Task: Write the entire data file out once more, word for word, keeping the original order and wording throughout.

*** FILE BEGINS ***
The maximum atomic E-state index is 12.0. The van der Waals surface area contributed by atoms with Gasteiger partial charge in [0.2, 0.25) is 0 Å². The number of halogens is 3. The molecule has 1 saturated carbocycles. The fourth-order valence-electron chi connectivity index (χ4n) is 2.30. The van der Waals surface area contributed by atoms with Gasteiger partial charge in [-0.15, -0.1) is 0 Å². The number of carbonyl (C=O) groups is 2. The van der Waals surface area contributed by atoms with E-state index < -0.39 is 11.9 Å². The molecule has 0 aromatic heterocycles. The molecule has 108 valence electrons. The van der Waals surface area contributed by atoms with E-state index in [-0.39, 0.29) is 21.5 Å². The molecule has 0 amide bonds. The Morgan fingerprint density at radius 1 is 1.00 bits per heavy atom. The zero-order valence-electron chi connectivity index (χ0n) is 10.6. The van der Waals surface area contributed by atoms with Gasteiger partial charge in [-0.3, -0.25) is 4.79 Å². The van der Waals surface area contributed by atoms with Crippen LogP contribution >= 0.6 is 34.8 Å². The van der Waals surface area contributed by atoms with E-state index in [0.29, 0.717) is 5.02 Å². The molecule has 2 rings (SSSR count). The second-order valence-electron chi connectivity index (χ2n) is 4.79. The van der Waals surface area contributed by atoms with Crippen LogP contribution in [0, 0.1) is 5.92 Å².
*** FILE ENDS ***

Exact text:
The maximum atomic E-state index is 12.0. The van der Waals surface area contributed by atoms with Gasteiger partial charge in [0.2, 0.25) is 0 Å². The number of halogens is 3. The molecule has 1 saturated carbocycles. The fourth-order valence-electron chi connectivity index (χ4n) is 2.30. The van der Waals surface area contributed by atoms with Gasteiger partial charge in [-0.15, -0.1) is 0 Å². The number of carbonyl (C=O) groups is 2. The van der Waals surface area contributed by atoms with E-state index < -0.39 is 11.9 Å². The molecule has 0 aromatic heterocycles. The molecule has 108 valence electrons. The van der Waals surface area contributed by atoms with E-state index in [-0.39, 0.29) is 21.5 Å². The molecule has 0 amide bonds. The Morgan fingerprint density at radius 1 is 1.00 bits per heavy atom. The zero-order valence-electron chi connectivity index (χ0n) is 10.6. The van der Waals surface area contributed by atoms with Gasteiger partial charge in [-0.3, -0.25) is 4.79 Å². The van der Waals surface area contributed by atoms with Crippen LogP contribution >= 0.6 is 34.8 Å². The van der Waals surface area contributed by atoms with E-state index in [0.29, 0.717) is 5.02 Å². The molecule has 2 rings (SSSR count). The second-order valence-electron chi connectivity index (χ2n) is 4.79. The van der Waals surface area contributed by atoms with Crippen LogP contribution in [0, 0.1) is 5.92 Å².